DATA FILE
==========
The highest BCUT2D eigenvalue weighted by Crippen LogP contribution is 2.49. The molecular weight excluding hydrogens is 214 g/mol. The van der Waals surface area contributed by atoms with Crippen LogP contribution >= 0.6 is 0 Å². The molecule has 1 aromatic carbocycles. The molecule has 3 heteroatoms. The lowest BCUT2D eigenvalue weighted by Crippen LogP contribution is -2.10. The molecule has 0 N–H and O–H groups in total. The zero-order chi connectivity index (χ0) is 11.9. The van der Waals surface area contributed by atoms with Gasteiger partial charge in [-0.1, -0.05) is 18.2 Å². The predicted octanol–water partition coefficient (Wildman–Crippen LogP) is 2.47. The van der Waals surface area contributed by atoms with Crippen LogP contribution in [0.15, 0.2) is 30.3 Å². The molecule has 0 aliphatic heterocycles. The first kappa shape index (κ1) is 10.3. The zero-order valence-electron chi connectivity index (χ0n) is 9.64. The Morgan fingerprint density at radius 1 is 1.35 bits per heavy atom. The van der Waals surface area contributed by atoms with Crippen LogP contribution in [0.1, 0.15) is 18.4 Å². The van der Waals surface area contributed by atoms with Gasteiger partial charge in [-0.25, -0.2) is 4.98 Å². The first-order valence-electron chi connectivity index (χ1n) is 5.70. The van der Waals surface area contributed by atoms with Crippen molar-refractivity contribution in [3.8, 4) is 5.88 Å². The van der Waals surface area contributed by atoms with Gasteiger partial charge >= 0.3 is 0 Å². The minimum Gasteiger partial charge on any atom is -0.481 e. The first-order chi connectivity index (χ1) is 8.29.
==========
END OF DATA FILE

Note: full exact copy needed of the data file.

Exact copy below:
The highest BCUT2D eigenvalue weighted by Crippen LogP contribution is 2.49. The molecular weight excluding hydrogens is 214 g/mol. The van der Waals surface area contributed by atoms with Crippen LogP contribution >= 0.6 is 0 Å². The molecule has 1 aromatic carbocycles. The molecule has 3 heteroatoms. The lowest BCUT2D eigenvalue weighted by Crippen LogP contribution is -2.10. The molecule has 0 N–H and O–H groups in total. The zero-order chi connectivity index (χ0) is 11.9. The van der Waals surface area contributed by atoms with Gasteiger partial charge in [-0.1, -0.05) is 18.2 Å². The predicted octanol–water partition coefficient (Wildman–Crippen LogP) is 2.47. The van der Waals surface area contributed by atoms with Crippen LogP contribution in [0.15, 0.2) is 30.3 Å². The molecule has 0 aliphatic heterocycles. The first kappa shape index (κ1) is 10.3. The zero-order valence-electron chi connectivity index (χ0n) is 9.64. The Morgan fingerprint density at radius 1 is 1.35 bits per heavy atom. The van der Waals surface area contributed by atoms with Crippen LogP contribution in [0.1, 0.15) is 18.4 Å². The van der Waals surface area contributed by atoms with Gasteiger partial charge in [-0.25, -0.2) is 4.98 Å². The first-order valence-electron chi connectivity index (χ1n) is 5.70. The van der Waals surface area contributed by atoms with Crippen molar-refractivity contribution in [3.8, 4) is 5.88 Å². The van der Waals surface area contributed by atoms with Gasteiger partial charge >= 0.3 is 0 Å². The minimum Gasteiger partial charge on any atom is -0.481 e. The first-order chi connectivity index (χ1) is 8.29.